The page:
Your family history is an important legacy for future generations, especially your family’s health history. Good health, including eye health, allows you to watch your family and community grow and do the activities you enjoy, such as watching your children play, picking fruits and vegetables in your garden, or cheering on family members as they graduate from school. For people with diabetes, staying healthy is especially important.
American Indians and Alaska Natives are at higher risk for diabetes, as well as the complications for the disease. One of those complications is diabetic eye disease, a group of eye problems that can cause vision loss or blindness if left untreated. Diabetic retinopathy is the most common form and is the leading cause of blindness in adults ages 20 to 74. According to the National Eye Institute, 7.7 million people ages 40 and older have diabetic retinopathy and this number will likely reach 11 million by 2030.
“Diabetic eye disease often has no warning signs, but can be detected early and treated before noticeable vision loss occurs,” said Paul Sieving, M.D., Ph.D., director of the National Eye Institute. “Don’t wait until you notice an eye problem to have an exam because vision that is lost often cannot be restored.”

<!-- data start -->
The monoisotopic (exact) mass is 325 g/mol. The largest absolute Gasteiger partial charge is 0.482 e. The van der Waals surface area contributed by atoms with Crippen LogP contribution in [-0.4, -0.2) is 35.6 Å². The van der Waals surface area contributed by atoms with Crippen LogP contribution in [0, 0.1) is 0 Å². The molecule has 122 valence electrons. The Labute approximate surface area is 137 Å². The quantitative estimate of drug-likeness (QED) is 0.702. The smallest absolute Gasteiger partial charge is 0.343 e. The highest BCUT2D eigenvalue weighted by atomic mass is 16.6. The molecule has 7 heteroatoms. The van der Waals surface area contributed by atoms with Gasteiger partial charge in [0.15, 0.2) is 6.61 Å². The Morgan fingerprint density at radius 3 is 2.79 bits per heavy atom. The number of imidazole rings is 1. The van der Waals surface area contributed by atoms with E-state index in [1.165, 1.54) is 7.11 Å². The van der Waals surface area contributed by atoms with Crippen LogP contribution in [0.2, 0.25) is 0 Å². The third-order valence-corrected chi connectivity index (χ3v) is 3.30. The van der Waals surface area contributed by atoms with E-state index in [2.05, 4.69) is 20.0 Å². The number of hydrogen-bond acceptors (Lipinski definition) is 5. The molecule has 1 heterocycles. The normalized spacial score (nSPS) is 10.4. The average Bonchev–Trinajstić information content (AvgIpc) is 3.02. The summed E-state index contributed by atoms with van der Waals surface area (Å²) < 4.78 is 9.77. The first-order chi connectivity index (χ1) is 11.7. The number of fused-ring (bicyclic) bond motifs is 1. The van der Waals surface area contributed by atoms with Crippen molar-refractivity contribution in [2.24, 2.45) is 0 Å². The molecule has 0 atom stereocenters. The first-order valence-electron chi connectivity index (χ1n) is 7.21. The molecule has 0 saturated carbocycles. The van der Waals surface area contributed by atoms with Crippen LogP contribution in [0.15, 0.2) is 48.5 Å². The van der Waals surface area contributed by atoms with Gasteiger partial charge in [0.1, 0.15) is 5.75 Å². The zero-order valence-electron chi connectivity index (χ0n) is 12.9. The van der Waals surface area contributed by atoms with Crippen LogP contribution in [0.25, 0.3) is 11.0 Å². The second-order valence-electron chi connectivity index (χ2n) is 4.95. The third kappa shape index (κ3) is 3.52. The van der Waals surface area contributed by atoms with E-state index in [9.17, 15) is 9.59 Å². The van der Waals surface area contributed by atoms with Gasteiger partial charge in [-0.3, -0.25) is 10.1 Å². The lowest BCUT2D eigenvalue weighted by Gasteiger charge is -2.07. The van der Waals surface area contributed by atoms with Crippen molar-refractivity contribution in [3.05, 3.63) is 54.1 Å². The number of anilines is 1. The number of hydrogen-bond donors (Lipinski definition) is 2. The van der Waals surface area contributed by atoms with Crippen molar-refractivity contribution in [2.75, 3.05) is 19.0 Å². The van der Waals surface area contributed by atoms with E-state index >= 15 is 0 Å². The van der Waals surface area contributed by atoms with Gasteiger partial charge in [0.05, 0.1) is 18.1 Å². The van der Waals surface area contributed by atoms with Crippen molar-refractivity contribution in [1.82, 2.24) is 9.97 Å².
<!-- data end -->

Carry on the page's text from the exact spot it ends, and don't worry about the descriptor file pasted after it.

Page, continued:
The most important thing people with diabetes can do is to have a comprehensive dilated eye exam at least once a year. In this procedure, an eye care professional places drops in the eyes to dilate, or widen, the pupil to allow more light to enter the back of the eyes so he or she can look for signs of eye disease.
In order to stay healthy, you have to take care of yourself and your eyes. There are many things people with diabetes can do to take care of both, such as reaching and staying at a healthy weight; being physically active; not smoking; and keeping blood sugar, blood pressure, and cholesterol under control. Following these tips can help you maintain wellness and provide balance to life. Community exercise groups are great for supporting people with diabetes to achieve all of these goals. If you don’t have one in your community, start one! You’ll be helping to build stronger community ties, and encouraging others to get and stay healthy.
For more information on diabetic eye disease and tips on finding an eye care professional or financial assistance for eye care, visit www.nei.nih.gov/diabetes or call the National Eye Institute at 301–496–5248.
Maintaining good health also helps to maintain healthy vision. If you have diabetes, get a dilated eye exam. You can leave a legacy of healthy vision for your family and your community.
Neyal J. Ammary-Risch, M.P.H., MCHES, is the director of the National Eye Health Education Program. She manages the planning, development, implementation, and evaluation of national health education programs on diabetic eye disease, glaucoma, low vision, vision and aging, and community and special population outreach. She also serves as the health literacy coordinator for the National Eye Institute, of the National Institutes of Health.